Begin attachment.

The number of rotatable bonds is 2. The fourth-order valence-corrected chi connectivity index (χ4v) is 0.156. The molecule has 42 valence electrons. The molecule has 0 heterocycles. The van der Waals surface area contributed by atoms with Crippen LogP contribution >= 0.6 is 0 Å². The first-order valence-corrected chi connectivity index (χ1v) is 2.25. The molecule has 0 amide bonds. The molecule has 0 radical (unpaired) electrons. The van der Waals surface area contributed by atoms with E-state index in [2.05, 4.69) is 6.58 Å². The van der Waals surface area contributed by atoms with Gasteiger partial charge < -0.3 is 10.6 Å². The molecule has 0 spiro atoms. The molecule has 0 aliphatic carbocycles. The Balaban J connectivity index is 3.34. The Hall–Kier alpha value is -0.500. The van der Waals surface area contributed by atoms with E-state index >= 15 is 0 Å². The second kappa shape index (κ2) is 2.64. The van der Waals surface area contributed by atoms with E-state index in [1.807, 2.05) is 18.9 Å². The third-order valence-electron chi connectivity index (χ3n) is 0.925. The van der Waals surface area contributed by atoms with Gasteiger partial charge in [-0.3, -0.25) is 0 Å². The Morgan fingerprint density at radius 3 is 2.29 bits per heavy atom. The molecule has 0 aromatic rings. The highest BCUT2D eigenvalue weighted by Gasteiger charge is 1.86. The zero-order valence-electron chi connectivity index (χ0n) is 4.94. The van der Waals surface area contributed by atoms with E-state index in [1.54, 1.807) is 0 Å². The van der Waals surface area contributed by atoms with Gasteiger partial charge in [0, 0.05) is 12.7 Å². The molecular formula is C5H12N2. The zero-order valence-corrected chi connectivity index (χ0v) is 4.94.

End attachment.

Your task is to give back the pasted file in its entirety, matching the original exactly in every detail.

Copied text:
The number of rotatable bonds is 2. The fourth-order valence-corrected chi connectivity index (χ4v) is 0.156. The molecule has 42 valence electrons. The molecule has 0 heterocycles. The van der Waals surface area contributed by atoms with Crippen LogP contribution >= 0.6 is 0 Å². The first-order valence-corrected chi connectivity index (χ1v) is 2.25. The molecule has 0 amide bonds. The molecule has 0 radical (unpaired) electrons. The van der Waals surface area contributed by atoms with E-state index in [2.05, 4.69) is 6.58 Å². The van der Waals surface area contributed by atoms with Gasteiger partial charge < -0.3 is 10.6 Å². The molecule has 0 spiro atoms. The molecule has 0 aliphatic carbocycles. The Balaban J connectivity index is 3.34. The Hall–Kier alpha value is -0.500. The van der Waals surface area contributed by atoms with E-state index >= 15 is 0 Å². The second kappa shape index (κ2) is 2.64. The van der Waals surface area contributed by atoms with E-state index in [1.807, 2.05) is 18.9 Å². The third-order valence-electron chi connectivity index (χ3n) is 0.925. The van der Waals surface area contributed by atoms with Gasteiger partial charge in [-0.3, -0.25) is 0 Å². The Morgan fingerprint density at radius 3 is 2.29 bits per heavy atom. The molecule has 0 aromatic rings. The highest BCUT2D eigenvalue weighted by Gasteiger charge is 1.86. The zero-order valence-electron chi connectivity index (χ0n) is 4.94. The van der Waals surface area contributed by atoms with E-state index in [1.54, 1.807) is 0 Å². The van der Waals surface area contributed by atoms with Gasteiger partial charge in [0, 0.05) is 12.7 Å². The molecular formula is C5H12N2. The zero-order valence-corrected chi connectivity index (χ0v) is 4.94.